Hike the Hetzel Pretzel
Flanders Land Trust: Hetzel Refuge
~1.5 Mile, May 2019
The trail system at the Hetzel Refuge isn’t remotely pretzel-shaped, but I’m sticking with my title. I did, in fact, hike a couple loops that – oh never mind. No use in trying to invent some sort of Hetzel Pretzel logic here.
The majority of Flanders Land Trust Land is in Woodbury, but this parcel is entirely in Middlebury. And while there is a little hiker’s lot available on Breakneck Hill Road, I found it very difficult to find for some reason.
I’ll help you out – Go to Breakneck Hill Road in Middlebury (not Woodbury), just east of its intersection with Mirey Dam Road, in between the first two houses on the north side of the road. There’s a giant sign there and everything! Now that you’ve parked – oh wait, that wasn’t the truly confusing thing here at all. It’s knowing where to go after parking.
You have to walk down the road in front of the red garage/barn structure and look to your left for a tiny Flanders sign. This path will take you basically up a driveway near some houses and yards behind that red barn house.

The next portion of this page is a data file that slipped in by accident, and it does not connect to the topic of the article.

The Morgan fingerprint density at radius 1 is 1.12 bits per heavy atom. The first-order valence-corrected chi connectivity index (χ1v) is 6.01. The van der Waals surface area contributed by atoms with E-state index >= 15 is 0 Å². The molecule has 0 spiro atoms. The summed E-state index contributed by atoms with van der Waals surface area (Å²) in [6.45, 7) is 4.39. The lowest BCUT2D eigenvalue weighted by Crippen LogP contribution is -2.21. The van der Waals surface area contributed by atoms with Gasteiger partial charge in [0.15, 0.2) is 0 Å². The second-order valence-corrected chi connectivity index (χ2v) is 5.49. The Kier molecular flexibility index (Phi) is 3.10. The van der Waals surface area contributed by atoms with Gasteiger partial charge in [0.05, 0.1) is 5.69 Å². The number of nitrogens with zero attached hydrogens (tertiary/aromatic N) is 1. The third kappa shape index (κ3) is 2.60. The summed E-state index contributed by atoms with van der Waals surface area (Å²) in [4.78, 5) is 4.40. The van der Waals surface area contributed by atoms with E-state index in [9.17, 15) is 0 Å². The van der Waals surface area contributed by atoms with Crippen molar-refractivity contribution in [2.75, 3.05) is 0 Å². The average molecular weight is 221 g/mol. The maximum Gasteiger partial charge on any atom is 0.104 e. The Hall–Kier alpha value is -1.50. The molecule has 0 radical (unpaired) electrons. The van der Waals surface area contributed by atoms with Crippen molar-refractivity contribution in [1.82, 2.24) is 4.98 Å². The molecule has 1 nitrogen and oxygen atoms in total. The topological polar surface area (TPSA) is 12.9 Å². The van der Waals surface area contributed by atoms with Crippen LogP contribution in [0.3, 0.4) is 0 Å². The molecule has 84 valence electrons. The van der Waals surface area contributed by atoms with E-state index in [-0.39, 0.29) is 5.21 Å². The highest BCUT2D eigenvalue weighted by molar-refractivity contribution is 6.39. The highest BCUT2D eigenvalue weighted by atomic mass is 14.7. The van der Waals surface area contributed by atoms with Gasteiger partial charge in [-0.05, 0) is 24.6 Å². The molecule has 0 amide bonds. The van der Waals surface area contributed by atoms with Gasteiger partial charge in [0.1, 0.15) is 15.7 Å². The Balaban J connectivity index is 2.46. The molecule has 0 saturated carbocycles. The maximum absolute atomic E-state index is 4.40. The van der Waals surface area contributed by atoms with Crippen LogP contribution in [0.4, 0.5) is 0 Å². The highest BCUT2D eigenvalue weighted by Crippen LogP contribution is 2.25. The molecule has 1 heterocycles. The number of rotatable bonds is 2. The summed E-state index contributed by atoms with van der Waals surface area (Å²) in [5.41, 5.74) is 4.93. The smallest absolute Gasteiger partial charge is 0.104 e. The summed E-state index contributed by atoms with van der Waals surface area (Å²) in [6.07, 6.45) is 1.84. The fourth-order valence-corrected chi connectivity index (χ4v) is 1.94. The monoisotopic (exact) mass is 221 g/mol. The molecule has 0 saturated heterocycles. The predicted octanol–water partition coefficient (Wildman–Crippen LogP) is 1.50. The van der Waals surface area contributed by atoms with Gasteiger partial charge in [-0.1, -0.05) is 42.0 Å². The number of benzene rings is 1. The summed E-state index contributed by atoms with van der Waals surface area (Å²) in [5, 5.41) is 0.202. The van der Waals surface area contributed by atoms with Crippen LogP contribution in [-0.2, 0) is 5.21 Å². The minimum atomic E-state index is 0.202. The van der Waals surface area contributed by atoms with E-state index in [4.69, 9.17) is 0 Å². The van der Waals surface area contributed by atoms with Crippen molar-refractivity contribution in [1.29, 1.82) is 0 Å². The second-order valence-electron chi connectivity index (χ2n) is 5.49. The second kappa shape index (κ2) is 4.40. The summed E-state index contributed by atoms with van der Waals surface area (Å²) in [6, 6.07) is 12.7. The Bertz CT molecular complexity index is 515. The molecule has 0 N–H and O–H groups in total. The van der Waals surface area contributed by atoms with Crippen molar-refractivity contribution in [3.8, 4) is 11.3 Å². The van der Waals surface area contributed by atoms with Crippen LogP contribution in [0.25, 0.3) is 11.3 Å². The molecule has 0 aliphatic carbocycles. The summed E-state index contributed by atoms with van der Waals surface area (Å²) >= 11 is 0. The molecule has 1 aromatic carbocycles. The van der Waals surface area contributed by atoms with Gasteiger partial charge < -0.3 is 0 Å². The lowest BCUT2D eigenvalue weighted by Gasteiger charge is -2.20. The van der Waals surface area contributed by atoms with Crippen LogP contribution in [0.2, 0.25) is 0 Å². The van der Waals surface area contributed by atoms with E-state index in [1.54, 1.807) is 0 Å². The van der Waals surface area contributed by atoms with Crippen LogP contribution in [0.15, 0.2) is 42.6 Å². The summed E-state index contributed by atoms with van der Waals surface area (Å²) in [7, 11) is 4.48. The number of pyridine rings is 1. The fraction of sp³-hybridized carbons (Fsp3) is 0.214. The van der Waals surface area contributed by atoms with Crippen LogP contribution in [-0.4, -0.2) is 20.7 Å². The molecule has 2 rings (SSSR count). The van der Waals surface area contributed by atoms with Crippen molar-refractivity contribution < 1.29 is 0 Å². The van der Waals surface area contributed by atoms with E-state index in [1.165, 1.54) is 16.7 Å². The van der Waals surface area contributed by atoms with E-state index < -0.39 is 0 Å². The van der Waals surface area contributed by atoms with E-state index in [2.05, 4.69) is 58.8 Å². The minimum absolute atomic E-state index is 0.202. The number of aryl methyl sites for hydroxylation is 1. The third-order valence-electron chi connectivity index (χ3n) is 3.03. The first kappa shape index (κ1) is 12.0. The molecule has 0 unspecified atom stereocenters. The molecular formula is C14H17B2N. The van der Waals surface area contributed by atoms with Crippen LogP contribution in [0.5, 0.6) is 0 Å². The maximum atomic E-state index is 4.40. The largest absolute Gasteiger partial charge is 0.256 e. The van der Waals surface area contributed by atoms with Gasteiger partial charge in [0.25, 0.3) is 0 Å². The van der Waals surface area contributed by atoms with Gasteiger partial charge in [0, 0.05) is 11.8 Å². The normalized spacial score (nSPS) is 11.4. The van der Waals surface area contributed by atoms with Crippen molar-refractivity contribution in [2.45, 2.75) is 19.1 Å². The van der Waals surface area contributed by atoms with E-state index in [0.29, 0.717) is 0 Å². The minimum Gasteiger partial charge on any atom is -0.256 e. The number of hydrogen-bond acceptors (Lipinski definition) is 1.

Something like that anyway.
Congrats! You’ve made it to the Hetzel Refuge!
Flanders holdings as a land trust expanded when the Hetzel family contributed approximately 54 acres to the organization, beginning in the mid-1970s. Located in Middlebury, Connecticut, the land is bordered to the north by Middlebury Land Trust property, bringing the protected open space area to nearly 95 acres. Containing diverse types of vegetation, the Refuge includes woodlands, hay fields, conifer plantations, swamps and several man-made ponds, all of which provide a haven for wildlife.
Missing from that description is one of my favorite place names in all of Connecticut: Beetle Bung Pond! Yes, just a few minutes in to the Hetzel Pretzel is little Beetle Bung Pond. I love Beetle Bung Pond so much that I wrote up a page all about it.
There are a few trails here that all lead to Mirey Dam Pond. This is not a very big pond by any measure, but for some reason, the way the trails approach it, it looks quite large through the white pine plantation.
I love hiking through large stands of white pine. Maybe it’s the weird unnatural way they were planted in rows that appeals to my sense of order. I don’t know. After walking down to the pond, I circled back and wandered on some of the other trails here.
They are all well marked and very well cleared. I’m not sure what I was expecting from the Hetzel Refuge, but it exceeded whatever those expectations were. (In truth, I only came here for Beetle Bung Pond – everything else was just a bonus.) Pines, ferns, ponds… it’s all very nice.
The way back out is the same way you came in; that is, close to the houses and then a short walk up the shoulderless curve on the road.
What’s life without a little danger on a road named “Breakneck” anyway?
Flanders Land Trust
CTMQ’s Flanders Land Trust Intro
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